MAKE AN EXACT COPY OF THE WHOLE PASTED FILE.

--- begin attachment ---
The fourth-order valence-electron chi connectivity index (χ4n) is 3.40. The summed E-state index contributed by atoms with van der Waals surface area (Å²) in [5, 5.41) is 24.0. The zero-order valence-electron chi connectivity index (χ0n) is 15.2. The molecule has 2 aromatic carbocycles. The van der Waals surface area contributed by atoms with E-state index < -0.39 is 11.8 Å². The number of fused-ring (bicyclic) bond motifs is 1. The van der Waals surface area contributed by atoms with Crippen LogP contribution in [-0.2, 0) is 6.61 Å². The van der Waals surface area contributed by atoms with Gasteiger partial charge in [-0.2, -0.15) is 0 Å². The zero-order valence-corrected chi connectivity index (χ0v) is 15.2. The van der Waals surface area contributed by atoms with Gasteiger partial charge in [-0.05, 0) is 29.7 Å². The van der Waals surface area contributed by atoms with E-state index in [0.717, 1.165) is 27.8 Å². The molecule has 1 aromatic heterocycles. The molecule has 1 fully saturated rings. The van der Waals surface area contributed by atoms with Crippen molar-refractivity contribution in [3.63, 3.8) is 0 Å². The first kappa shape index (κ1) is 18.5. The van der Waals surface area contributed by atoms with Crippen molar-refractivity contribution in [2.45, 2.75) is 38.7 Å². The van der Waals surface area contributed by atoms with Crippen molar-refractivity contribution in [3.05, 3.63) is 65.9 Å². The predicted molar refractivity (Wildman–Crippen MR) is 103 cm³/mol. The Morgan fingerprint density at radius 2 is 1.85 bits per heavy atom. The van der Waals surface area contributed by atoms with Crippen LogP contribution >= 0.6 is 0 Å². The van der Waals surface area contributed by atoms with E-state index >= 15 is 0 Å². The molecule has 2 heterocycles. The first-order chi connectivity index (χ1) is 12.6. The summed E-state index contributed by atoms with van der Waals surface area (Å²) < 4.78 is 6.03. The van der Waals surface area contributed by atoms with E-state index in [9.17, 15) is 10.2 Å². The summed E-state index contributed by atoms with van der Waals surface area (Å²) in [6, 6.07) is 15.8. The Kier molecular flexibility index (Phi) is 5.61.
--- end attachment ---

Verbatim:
The fourth-order valence-electron chi connectivity index (χ4n) is 3.40. The summed E-state index contributed by atoms with van der Waals surface area (Å²) in [5, 5.41) is 24.0. The zero-order valence-electron chi connectivity index (χ0n) is 15.2. The molecule has 2 aromatic carbocycles. The van der Waals surface area contributed by atoms with E-state index < -0.39 is 11.8 Å². The number of fused-ring (bicyclic) bond motifs is 1. The van der Waals surface area contributed by atoms with Crippen LogP contribution in [-0.2, 0) is 6.61 Å². The van der Waals surface area contributed by atoms with Gasteiger partial charge in [-0.2, -0.15) is 0 Å². The zero-order valence-corrected chi connectivity index (χ0v) is 15.2. The van der Waals surface area contributed by atoms with Gasteiger partial charge in [-0.05, 0) is 29.7 Å². The van der Waals surface area contributed by atoms with E-state index in [0.717, 1.165) is 27.8 Å². The molecule has 1 aromatic heterocycles. The molecule has 1 fully saturated rings. The van der Waals surface area contributed by atoms with Crippen molar-refractivity contribution in [3.63, 3.8) is 0 Å². The first kappa shape index (κ1) is 18.5. The van der Waals surface area contributed by atoms with Crippen molar-refractivity contribution in [2.45, 2.75) is 38.7 Å². The van der Waals surface area contributed by atoms with Crippen molar-refractivity contribution in [3.05, 3.63) is 65.9 Å². The predicted molar refractivity (Wildman–Crippen MR) is 103 cm³/mol. The Morgan fingerprint density at radius 2 is 1.85 bits per heavy atom. The van der Waals surface area contributed by atoms with Crippen LogP contribution >= 0.6 is 0 Å². The van der Waals surface area contributed by atoms with E-state index >= 15 is 0 Å². The molecule has 2 heterocycles. The first-order chi connectivity index (χ1) is 12.6. The summed E-state index contributed by atoms with van der Waals surface area (Å²) < 4.78 is 6.03. The van der Waals surface area contributed by atoms with E-state index in [9.17, 15) is 10.2 Å². The summed E-state index contributed by atoms with van der Waals surface area (Å²) in [6, 6.07) is 15.8. The Kier molecular flexibility index (Phi) is 5.61.